VERMONT — The crew at Dragonheart Vermont — a dragon boat team comprised of breast cancer survivors — has paddled together for almost a decade through serious health conditions and grueling global competitions. And this year, they’ve paddled their way to the origin of dragon boat racing, China’s Pearl River Delta. There they’ll compete in the International Dragon Boat Federation’s Club Crew World Championships in Hong Kong.
At the end of June, the Dragonheart Vermont — which includes Waltham’s Mary Ann Castimore, Ferrisburgh’s Carol Bowles and Middlebury’s Elaine Coon will head to the South China Sea with 25 of their Vermont teammates and coaches to compete in the biggest competition of their dragon boat careers. They’ll go head-to-head against teams from around the world in 200-meter and 500-meter races in the breast cancer survivor division and the female grand master division for women over 50.
Qualifying for the world championship wasn’t a fluke. This year has been “paddles up” for Dragonheart, said Castimore, referring to the aggressive stance that dragon boat racers hold before the gun goes off and the contest begins.
VERMONT — Dragonheart Vermont, the dragon boat club for and in support of breast cancer survivors and patients, has established the cancer-support program Survivorship Now.
Through a range of wellness programs and classes, Survivorship Now seeks to create a support network to help cancer survivors recover and get back on their feet. Middlebury’s Elaine Coon, an original member of Dragonheart, explained that moving ahead after cancer can be difficult.
“When you’re first diagnosed with breast cancer, it’s a huge shock,” she said. “So you’re focusing on the treatment and getting through the treatment. And then when you’re done, it’s all of a sudden — like now what?”
Survivorship Now is hoping to help Vermont cancer survivors figure out the “what.”
Volunteers run the program, and it was jumpstarted with funds raised from the annual Lake Champlain Dragon Boat Festival, which Dragonheart organizes each August.
For more information on Survivorship Now, head to survivorshipnowvt.org.
“Moments before a race starts at the starting line … we all sit up and forward, ‘paddles up!’” she said.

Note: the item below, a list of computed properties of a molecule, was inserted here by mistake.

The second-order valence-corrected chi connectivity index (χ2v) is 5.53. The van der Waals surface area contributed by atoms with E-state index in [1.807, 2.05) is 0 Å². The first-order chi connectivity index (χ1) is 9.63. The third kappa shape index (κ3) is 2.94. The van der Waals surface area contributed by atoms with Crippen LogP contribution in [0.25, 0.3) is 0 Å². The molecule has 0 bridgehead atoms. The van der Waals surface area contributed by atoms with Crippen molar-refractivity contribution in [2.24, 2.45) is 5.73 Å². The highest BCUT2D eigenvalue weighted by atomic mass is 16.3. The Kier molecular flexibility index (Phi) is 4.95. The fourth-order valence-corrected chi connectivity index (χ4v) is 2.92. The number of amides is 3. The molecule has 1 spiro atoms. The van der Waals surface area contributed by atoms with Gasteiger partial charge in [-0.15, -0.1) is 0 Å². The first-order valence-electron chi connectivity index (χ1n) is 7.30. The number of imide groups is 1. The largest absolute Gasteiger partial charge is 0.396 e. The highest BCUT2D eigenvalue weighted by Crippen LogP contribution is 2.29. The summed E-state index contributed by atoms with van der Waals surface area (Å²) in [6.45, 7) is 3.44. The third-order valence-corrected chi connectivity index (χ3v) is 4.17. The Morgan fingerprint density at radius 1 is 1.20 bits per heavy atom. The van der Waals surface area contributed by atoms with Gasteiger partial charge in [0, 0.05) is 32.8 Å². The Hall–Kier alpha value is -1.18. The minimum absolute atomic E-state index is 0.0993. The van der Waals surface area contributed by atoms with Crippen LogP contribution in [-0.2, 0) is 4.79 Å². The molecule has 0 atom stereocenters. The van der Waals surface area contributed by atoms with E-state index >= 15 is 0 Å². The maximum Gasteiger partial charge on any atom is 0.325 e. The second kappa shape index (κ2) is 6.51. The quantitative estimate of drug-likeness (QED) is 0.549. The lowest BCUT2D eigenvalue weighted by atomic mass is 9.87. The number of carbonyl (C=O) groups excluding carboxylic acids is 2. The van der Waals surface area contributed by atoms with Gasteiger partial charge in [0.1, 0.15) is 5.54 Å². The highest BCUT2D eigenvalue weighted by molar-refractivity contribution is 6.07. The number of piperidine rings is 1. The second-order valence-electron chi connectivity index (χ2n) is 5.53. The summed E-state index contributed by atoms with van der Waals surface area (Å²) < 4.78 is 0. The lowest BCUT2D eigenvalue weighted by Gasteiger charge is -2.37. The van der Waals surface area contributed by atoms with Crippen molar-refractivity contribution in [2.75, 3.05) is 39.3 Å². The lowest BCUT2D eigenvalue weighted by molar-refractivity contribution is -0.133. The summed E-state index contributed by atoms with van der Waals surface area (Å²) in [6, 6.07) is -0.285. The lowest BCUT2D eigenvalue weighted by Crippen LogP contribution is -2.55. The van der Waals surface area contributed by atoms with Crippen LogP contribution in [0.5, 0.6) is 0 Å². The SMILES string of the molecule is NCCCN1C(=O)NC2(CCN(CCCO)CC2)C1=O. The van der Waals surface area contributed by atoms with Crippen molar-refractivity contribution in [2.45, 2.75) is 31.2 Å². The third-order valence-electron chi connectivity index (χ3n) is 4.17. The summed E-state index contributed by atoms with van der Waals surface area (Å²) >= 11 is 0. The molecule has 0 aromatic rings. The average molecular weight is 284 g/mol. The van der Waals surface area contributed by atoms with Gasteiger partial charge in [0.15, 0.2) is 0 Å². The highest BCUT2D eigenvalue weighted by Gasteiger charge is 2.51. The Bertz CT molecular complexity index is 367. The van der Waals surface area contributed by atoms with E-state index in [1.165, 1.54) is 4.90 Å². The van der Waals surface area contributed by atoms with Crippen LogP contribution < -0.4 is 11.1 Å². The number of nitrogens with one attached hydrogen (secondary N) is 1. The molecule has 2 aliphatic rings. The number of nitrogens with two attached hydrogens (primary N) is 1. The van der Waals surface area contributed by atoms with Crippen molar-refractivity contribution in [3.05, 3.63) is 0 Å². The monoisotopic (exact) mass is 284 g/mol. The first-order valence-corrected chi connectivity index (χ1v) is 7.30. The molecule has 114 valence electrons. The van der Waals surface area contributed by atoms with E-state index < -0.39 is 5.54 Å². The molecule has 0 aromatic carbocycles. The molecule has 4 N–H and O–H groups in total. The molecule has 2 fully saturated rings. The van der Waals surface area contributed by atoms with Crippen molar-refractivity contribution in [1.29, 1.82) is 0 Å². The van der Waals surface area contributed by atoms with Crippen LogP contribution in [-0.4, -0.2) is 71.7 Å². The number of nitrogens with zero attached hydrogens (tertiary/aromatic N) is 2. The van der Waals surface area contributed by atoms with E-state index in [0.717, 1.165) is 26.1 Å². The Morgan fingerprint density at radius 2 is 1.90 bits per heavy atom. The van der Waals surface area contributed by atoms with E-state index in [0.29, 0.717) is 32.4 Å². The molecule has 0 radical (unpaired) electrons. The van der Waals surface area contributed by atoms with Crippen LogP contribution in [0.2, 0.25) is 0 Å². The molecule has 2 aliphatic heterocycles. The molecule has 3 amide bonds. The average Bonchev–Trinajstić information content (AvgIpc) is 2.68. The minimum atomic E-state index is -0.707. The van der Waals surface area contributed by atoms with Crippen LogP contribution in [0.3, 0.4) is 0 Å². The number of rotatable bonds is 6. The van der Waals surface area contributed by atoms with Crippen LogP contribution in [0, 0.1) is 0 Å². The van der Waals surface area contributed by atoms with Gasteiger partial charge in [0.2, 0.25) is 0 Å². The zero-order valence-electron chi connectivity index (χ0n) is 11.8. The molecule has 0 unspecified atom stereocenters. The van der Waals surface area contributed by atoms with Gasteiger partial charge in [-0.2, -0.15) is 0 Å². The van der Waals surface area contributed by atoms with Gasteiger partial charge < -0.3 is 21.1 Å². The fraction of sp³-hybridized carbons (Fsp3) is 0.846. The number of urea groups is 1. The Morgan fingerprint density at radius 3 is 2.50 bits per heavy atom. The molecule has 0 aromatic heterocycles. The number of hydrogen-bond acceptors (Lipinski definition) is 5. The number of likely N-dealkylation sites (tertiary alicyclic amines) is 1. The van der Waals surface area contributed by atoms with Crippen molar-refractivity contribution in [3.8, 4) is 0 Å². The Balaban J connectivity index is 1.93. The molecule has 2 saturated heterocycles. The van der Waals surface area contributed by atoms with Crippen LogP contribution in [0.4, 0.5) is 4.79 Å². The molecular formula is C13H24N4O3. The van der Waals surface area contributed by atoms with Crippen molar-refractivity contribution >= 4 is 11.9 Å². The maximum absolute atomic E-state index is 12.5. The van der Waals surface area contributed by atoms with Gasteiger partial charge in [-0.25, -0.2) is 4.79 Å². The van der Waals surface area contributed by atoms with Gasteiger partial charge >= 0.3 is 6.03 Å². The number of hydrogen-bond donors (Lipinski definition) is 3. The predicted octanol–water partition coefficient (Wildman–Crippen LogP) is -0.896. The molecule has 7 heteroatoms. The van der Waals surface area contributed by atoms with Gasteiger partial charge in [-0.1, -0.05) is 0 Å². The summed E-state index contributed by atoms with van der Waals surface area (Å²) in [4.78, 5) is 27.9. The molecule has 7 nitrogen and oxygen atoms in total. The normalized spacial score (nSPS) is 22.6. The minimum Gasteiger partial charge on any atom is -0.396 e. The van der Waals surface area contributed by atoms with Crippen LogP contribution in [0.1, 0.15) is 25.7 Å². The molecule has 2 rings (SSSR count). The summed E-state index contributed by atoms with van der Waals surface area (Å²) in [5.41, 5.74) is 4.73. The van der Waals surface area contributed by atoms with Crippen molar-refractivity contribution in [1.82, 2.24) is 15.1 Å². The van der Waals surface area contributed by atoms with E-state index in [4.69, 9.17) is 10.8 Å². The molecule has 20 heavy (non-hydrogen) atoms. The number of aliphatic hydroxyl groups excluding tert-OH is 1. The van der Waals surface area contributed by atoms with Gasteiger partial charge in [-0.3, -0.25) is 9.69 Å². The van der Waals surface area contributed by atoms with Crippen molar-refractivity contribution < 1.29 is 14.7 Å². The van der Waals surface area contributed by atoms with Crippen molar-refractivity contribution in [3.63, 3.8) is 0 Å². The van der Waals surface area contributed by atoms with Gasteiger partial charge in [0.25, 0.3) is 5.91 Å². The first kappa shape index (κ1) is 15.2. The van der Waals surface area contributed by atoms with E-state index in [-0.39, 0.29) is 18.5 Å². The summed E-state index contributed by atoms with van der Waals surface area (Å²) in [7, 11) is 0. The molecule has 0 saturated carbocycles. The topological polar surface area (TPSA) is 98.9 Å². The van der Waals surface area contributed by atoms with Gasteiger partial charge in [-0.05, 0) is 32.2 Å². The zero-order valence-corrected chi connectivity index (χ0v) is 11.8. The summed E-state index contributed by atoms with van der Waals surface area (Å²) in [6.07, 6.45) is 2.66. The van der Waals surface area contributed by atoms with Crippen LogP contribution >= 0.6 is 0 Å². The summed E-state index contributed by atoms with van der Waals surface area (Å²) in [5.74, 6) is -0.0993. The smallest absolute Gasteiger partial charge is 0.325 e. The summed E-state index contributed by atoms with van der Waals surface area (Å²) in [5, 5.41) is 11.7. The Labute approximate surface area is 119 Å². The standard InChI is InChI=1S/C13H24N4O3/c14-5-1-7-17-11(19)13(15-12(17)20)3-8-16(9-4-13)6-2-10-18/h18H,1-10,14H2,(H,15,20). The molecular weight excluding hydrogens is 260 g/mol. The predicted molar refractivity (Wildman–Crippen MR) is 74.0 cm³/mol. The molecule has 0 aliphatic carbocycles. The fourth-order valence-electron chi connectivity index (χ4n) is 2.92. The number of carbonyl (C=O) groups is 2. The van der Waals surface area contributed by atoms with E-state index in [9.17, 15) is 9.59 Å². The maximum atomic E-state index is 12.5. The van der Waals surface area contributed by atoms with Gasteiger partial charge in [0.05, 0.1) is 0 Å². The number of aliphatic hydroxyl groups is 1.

With their shafts held vertical and their blades in the water, Dragonheart plowed through the competition, always raring to go. Last August, they won the Lake Champlain Dragon Boat Festival in Burlington, which they host, and they placed well in a number of other competitions.
“We expect to win when we go in,” said Bowles. “I’m the absolute least competitive person in the world until I get in a boat.”
But even for a team that has placed in the upper third in world-class competitions from Australia to Canada, some of the Dragonheart team members were still caught off guard when they qualified for the world championship.
“We didn’t realize we were that caliber,” Castimore said.
“I don’t think we even realized we had enough points,” Coon added. “We were surprised.”
A SUPPORT GROUP
Over the past two decades, dragon boat racing has taken off among breast cancer patients, survivors and supporters. It began to grow in popularity when a Don McKenzie, a doctor in Vancouver, British Columbia, formed the first dragon boat team for breast cancer patients in his Canadian city.
At that time, doctors were warning patients not to exercise. But since McKenzie first founded the team, called Abreast in a Boat, many doctors have come to take a different approach to remedial care.
In a paper of McKenzie’s findings from those first two seasons, he wrote, “No new cases of lymphedema arose, several women reported improved range of motion of their shoulders,” and other issues that some of the women first experienced waned.
But as much as Dragonheart members tout the physical benefits of dragon boat racing, they’re even bigger proponents of the mental ones.
“One of the things that I like to call Dragonheart is an extreme support group,” said Castimore, who has climbed mountains all over the world. “The people that belong to it are just really incredible people. All of us are really supportive of everyone else … It gives a person really suffering from the disease something to look forward to.”
“It’s kind of the ultimate team sport because you have to be in total sync with the rest of your teammates,” said Bowles, who has raced as far as 21 kilometers in a dragon boat race with her teammates. “Everyone’s paddle has to hit the water and come out at exactly the same time.”
That unity and focus, said the three Addison County women, can make a world of difference for someone struggling with cancer.
“I remember somebody else saying that when we line up for a race, our eyes are in the boat — focused,” said Castimore. “For that brief period we’re in a boat racing, we all forget we have breast cancer, and we are just athletes working as a team to do our best to win a race. For that, we give cancer a poke in the eye.”
Those interested in supporting Dragonheart’s trip to Hong Kong may call Mary Ann Castimore at 802-877-3674 to learn about buying a tax-deductible tribute flag in honor of a loved one. The flags will be flown in Hong Kong this summer.